Rod McKenzie of the British Road Haulage Association said drivers are increasingly worried by the sophisticated measures used by "evil gangmasters" who seek to smuggle people across Europe in the back of lorries.
Speaking on RTÉ's Today with Sean O'Rourke, he said drivers are diligent in checking trucks and reporting anything suspicious, but despite reasonable checks migrants have been hidden onboard lorries.
He said hauliers need additional support from authorities and law support agencies to catch migrant gangs whom he described as "cynical, manipulative and evil" people.
He described situations where people smugglers have set up fake roadblocks and threatened drivers with baseball bats to let migrants into the back of their vehicle.
However, he said the trend towards greater sophistication has seen more inventive methods, including removing the back engine of a lorry and hiding migrants in hidden sections without the driver's knowledge.
He said most drivers are extremely diligent about doing walkaround checks and alerting authorities if there is something suspicious noticed.
Mr McKenzie said that the situation worsened a number of years ago around the port of Calais, where migrants were trying to board trucks by jumping onboard to enter the UK.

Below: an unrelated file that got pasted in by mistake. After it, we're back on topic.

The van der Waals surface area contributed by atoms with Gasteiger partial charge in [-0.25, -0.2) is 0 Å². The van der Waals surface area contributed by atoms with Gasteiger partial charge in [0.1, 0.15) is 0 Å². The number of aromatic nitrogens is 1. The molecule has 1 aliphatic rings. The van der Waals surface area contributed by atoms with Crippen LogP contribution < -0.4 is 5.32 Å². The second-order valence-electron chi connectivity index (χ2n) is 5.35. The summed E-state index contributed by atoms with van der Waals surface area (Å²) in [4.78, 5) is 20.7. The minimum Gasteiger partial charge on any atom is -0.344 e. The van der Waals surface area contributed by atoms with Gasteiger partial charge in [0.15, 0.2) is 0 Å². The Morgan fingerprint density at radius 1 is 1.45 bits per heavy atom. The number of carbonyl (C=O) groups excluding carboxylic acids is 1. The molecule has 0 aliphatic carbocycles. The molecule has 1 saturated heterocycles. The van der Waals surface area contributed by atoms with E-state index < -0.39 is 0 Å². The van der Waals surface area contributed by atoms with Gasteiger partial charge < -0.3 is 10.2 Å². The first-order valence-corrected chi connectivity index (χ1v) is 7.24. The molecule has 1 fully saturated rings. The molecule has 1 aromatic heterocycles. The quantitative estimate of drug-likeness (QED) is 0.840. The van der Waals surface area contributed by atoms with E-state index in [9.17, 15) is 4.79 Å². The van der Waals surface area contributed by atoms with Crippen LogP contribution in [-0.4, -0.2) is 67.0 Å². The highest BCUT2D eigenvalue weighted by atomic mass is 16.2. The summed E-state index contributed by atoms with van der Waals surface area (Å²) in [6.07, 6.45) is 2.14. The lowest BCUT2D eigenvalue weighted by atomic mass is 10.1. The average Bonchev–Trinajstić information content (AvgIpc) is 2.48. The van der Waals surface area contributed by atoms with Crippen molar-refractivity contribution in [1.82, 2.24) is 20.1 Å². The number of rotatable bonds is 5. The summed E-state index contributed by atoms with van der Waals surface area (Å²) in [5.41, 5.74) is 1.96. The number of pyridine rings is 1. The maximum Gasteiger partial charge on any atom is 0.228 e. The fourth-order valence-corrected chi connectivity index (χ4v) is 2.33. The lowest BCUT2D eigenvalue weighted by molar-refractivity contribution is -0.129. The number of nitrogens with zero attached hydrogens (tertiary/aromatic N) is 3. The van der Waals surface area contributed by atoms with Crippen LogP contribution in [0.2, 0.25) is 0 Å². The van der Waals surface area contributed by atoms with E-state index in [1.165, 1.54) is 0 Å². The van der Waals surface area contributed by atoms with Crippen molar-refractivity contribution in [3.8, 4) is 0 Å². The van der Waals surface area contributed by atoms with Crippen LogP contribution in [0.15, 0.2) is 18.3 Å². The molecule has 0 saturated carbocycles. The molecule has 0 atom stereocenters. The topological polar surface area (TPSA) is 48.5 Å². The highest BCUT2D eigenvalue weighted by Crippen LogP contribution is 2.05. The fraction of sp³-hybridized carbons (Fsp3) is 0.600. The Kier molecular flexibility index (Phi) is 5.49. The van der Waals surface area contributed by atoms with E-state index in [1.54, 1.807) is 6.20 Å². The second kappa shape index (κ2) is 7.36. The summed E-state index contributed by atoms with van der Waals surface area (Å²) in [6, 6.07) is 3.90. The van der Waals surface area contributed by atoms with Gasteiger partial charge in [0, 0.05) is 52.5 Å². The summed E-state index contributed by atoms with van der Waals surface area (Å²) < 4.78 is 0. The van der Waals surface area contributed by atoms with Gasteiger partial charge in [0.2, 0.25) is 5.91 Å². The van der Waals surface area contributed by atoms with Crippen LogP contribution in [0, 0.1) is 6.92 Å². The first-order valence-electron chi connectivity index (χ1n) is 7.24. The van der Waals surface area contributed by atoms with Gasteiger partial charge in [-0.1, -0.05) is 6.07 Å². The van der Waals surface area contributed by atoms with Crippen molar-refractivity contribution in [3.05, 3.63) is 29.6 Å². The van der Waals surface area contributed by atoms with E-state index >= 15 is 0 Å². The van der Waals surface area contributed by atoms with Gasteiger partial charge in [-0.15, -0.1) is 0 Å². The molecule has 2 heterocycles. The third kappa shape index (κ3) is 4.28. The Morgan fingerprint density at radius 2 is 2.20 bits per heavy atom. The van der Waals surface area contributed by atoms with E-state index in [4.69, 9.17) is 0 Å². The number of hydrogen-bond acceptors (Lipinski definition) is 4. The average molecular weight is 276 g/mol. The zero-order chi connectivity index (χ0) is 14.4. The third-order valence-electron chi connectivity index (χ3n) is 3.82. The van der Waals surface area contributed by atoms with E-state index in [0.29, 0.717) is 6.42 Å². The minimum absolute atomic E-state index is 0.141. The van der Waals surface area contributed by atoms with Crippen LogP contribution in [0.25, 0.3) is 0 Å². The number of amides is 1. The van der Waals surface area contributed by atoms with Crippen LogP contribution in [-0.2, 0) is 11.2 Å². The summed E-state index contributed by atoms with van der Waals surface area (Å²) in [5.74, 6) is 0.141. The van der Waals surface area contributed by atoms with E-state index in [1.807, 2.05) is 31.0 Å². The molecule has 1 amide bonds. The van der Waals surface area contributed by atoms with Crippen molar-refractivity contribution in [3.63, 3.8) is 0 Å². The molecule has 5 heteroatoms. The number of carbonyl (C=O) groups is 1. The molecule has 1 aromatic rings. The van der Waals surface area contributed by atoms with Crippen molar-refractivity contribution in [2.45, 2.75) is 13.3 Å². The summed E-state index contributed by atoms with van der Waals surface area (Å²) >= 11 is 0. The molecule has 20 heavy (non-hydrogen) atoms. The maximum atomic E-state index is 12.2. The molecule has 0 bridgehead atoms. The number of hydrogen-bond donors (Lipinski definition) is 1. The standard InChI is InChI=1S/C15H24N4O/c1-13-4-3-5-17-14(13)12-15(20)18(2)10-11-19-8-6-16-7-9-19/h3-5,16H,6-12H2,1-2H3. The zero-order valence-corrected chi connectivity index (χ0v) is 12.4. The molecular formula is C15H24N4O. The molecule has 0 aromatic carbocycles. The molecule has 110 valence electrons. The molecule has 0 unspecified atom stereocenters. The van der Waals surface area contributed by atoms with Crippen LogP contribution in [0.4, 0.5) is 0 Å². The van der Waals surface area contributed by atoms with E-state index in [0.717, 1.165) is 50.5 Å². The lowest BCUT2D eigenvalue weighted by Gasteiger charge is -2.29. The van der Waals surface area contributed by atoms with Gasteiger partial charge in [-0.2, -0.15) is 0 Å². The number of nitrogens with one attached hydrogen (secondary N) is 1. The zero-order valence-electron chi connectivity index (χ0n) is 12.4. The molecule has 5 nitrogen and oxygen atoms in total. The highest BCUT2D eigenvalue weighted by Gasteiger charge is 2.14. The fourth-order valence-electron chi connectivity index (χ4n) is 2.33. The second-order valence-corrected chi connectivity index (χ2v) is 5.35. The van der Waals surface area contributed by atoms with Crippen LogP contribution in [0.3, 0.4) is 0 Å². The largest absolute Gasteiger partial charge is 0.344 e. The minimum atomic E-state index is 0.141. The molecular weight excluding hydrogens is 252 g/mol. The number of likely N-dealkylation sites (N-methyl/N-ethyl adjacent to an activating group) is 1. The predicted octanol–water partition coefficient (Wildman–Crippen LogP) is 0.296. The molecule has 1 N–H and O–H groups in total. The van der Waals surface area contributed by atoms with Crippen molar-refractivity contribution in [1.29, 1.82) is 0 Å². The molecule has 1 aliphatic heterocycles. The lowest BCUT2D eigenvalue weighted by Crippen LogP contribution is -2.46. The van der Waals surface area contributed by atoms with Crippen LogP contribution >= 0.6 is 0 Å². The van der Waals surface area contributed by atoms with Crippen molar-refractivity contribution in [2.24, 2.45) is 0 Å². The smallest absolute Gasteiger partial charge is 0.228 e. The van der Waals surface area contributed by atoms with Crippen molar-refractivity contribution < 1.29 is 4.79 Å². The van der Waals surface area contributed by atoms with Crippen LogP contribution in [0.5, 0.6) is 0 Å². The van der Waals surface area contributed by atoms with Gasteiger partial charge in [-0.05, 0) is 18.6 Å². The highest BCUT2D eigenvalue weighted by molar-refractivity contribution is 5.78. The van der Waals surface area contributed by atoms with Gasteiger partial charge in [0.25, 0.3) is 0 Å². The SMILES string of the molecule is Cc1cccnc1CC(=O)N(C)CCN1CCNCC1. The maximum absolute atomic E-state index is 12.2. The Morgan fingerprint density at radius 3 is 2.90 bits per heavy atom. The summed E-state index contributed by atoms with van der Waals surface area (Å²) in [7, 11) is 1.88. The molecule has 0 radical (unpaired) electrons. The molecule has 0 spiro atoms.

He said as Calais authorities improved and got better technological solutions, it has become harder for migrants to get through from there.
As a result he said less well-guarded ports like Zeebrugge "has allowed situations like this [in Essex] to develop".
He said it is his understanding that security and technological options available to authorities in Zeebruge are less onerous than in Calais.
Chief executive of NASC, the Migrant and Refugee Rights Centre, Fiona Finn said the deaths in Essex are "shocking" and each person is a "brother, sister or mother...who all have families left behind".
Reporting Paul Reynolds, Vincent Kearney, PA, Reuters